Assessing Community Capacity
The rapid increase in national rates of disease linked to sedentary lifestyles (e.g., obesity, diabetes and heart disease) has prompted municipalities throughout New Jersey to work toward improving their “activity friendliness”. Often focused on increasing opportunities for walking and bicycling — activities frequently overlooked in Municipal Master Plans or Circulation Plans, active living initiatives have few models to guide development and implementation. Given the inherent community focused nature of active living projects, this lack of a roadmap is not a deficiency but a tremendous opportunity to start from the ground up with the twin goals of identifying community resources to contribute to the project, and securing wide-scale approval for and engagement in the effort. As an organizing tool, an excellent first step is to conduct a community capacity assessment for active living. What follows is 1) an explanation of community capacity and community capacity assessments; 2) a description of the benefits of community capacity assessments for municipalities; and 3) a handy checklist for municipalities to use in conducting community capacity assessments for active living.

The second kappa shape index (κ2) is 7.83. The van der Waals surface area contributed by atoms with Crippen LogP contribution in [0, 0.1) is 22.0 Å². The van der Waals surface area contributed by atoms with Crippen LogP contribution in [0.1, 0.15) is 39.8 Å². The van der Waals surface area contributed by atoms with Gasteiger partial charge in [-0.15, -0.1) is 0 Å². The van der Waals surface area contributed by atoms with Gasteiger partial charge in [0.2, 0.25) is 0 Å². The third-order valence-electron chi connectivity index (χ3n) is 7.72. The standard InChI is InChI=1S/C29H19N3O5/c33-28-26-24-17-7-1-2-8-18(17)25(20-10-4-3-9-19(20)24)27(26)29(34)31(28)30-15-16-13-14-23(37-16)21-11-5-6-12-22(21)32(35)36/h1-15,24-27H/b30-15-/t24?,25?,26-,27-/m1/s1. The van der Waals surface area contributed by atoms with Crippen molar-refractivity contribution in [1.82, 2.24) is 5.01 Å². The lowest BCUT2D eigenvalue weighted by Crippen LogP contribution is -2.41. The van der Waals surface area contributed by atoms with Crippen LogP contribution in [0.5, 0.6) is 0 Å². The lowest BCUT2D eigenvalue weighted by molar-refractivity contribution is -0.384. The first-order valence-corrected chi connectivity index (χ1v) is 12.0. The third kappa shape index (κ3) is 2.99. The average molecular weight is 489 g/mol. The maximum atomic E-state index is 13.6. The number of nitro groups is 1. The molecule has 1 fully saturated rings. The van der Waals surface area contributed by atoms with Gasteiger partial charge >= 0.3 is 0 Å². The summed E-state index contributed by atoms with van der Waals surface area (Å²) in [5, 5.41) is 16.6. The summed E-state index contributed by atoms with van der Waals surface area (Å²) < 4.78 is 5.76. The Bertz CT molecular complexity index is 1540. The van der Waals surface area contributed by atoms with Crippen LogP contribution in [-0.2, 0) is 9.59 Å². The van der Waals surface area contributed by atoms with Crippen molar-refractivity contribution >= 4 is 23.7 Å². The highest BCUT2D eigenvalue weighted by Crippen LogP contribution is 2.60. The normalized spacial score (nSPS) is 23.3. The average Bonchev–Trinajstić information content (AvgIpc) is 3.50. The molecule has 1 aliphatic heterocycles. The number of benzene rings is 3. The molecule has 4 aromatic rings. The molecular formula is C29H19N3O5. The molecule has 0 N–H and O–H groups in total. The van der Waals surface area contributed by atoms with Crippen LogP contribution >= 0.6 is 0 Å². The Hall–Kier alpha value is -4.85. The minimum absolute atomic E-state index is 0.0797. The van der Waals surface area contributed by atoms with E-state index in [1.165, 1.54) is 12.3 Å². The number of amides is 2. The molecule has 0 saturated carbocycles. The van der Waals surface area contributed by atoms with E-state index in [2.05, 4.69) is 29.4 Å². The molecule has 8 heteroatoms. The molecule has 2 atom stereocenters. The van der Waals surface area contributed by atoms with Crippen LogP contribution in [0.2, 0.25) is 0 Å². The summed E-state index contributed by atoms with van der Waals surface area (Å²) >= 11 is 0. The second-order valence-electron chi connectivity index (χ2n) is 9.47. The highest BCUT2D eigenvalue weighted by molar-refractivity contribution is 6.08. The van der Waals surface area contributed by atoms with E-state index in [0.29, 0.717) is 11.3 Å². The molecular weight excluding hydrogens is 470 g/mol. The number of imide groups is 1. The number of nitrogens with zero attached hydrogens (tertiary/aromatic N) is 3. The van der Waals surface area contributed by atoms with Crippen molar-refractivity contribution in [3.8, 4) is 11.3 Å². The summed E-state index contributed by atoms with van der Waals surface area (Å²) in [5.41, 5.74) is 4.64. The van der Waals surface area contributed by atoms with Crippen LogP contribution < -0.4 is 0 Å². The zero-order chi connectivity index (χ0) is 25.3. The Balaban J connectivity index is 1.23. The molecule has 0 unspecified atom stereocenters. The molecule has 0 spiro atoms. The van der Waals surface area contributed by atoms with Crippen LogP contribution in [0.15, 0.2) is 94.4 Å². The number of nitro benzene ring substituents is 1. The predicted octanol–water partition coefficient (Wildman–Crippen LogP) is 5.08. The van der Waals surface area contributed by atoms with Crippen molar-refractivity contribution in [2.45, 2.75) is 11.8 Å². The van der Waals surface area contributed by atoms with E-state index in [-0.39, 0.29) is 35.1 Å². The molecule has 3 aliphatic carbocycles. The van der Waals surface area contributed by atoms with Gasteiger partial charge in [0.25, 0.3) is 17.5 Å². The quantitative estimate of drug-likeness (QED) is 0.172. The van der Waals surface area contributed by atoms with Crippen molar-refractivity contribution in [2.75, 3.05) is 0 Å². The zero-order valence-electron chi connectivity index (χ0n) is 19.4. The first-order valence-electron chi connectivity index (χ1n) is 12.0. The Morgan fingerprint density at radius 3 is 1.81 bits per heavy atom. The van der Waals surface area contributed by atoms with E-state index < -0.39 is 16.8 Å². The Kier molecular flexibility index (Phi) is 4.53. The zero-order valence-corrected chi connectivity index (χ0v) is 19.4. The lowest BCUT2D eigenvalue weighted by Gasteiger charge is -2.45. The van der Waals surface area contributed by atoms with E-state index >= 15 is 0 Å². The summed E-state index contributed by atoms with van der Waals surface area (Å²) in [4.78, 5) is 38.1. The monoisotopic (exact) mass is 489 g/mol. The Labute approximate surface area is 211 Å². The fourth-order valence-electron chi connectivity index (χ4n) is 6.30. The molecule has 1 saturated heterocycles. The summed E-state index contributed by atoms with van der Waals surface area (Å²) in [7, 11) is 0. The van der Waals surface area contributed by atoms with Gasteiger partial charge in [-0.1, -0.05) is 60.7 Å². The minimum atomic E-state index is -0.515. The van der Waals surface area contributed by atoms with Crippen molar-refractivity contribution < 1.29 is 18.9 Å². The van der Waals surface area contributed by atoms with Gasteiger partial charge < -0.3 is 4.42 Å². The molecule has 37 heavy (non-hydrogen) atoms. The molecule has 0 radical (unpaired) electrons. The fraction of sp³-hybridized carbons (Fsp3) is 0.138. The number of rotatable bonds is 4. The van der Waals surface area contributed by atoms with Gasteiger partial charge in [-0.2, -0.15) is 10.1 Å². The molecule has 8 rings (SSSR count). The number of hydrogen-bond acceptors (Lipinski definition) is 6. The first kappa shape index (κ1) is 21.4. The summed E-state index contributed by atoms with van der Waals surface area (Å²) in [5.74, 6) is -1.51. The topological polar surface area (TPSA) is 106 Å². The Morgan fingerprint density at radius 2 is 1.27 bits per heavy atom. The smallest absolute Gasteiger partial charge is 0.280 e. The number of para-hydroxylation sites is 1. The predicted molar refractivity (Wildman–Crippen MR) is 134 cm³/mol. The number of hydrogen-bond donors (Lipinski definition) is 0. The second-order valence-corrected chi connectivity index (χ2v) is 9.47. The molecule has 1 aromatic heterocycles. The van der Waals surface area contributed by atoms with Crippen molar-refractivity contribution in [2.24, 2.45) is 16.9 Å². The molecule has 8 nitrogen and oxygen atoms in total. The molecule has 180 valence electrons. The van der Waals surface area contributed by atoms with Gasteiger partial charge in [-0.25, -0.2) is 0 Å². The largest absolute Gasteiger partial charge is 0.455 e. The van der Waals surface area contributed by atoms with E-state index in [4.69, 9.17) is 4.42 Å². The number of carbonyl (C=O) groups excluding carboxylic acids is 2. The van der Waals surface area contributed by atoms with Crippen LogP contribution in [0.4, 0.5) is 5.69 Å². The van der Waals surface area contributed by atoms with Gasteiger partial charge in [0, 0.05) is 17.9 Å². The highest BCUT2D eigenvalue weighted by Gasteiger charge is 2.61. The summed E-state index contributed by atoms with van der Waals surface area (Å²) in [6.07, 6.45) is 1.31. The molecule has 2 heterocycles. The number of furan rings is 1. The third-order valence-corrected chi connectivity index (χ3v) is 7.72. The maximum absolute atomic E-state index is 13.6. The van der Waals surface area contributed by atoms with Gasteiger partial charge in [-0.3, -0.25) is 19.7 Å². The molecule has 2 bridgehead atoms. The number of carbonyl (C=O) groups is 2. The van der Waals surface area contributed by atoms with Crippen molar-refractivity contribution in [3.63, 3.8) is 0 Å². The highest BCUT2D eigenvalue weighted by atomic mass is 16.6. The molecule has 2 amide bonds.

According to the nonprofit Aspen Institute, community capacity refers to “the combined influence of a community’s skills, resources and commitment that can be deployed to build on community strengths and address community problems and opportunities.” Others have described it as “the ways and means needed to do what has to be done. It is much broader than simply skills, plans, and people. It includes resources, commitment, and all that is brought to bear on a process to make it successful.” In short, community capacity is a set of qualities inherent to each community that advance and/or constrain it on the path towards its goals.
Community Capacity Assessment
A community capacity assessment is the measurement of various dimensions of community activity and resources, including leadership, participation, financial assets, sense of community, community history, community values, community relationships, skills and knowledge, social and inter-agency networks, and critical reflection. In a community, development activities assessments often use a framework that divides capacity into 5 interrelated components:
Conducting a Community Capacity Assessment
Assessing your community’s capacity entails recognizing those assets that already exist. It generates awareness of community strengths, issues, and problems, as well as a sense of commitment, empowerment, and common purpose on the part of community members. It also facilitates the identification of networks across agencies, organizations and individuals.
A community capacity assessment offers a number of additional advantages to planning and development:
Checklist for Local Community Capacity Assessment